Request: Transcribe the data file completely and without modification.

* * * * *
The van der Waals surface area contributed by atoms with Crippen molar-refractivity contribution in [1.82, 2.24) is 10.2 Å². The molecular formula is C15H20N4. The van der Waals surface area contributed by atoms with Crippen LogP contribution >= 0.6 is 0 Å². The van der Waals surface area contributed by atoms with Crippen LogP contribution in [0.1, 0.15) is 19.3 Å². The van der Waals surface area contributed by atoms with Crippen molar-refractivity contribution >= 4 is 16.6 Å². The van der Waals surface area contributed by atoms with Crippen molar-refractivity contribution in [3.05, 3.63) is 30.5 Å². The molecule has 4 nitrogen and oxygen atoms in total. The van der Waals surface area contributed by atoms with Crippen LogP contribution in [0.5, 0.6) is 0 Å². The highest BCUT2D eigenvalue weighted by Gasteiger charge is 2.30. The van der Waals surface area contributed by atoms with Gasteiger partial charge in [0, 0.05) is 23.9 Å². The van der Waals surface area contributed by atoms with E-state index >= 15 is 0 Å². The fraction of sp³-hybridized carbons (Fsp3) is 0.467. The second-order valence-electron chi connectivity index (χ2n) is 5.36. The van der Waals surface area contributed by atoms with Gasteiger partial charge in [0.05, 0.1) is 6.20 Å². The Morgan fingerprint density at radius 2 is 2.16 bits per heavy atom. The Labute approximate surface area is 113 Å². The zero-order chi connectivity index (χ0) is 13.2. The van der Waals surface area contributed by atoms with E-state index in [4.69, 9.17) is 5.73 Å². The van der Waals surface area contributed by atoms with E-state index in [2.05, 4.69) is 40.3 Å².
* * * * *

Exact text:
The van der Waals surface area contributed by atoms with Crippen molar-refractivity contribution in [1.82, 2.24) is 10.2 Å². The molecular formula is C15H20N4. The van der Waals surface area contributed by atoms with Crippen LogP contribution >= 0.6 is 0 Å². The van der Waals surface area contributed by atoms with Crippen LogP contribution in [0.1, 0.15) is 19.3 Å². The van der Waals surface area contributed by atoms with Crippen molar-refractivity contribution >= 4 is 16.6 Å². The van der Waals surface area contributed by atoms with Crippen molar-refractivity contribution in [3.05, 3.63) is 30.5 Å². The molecule has 4 nitrogen and oxygen atoms in total. The van der Waals surface area contributed by atoms with Crippen LogP contribution in [0.5, 0.6) is 0 Å². The highest BCUT2D eigenvalue weighted by Gasteiger charge is 2.30. The van der Waals surface area contributed by atoms with Gasteiger partial charge in [0, 0.05) is 23.9 Å². The van der Waals surface area contributed by atoms with E-state index >= 15 is 0 Å². The fraction of sp³-hybridized carbons (Fsp3) is 0.467. The second-order valence-electron chi connectivity index (χ2n) is 5.36. The van der Waals surface area contributed by atoms with Gasteiger partial charge in [0.05, 0.1) is 6.20 Å². The Morgan fingerprint density at radius 2 is 2.16 bits per heavy atom. The Labute approximate surface area is 113 Å². The zero-order chi connectivity index (χ0) is 13.2. The van der Waals surface area contributed by atoms with E-state index in [4.69, 9.17) is 5.73 Å². The van der Waals surface area contributed by atoms with E-state index in [2.05, 4.69) is 40.3 Å².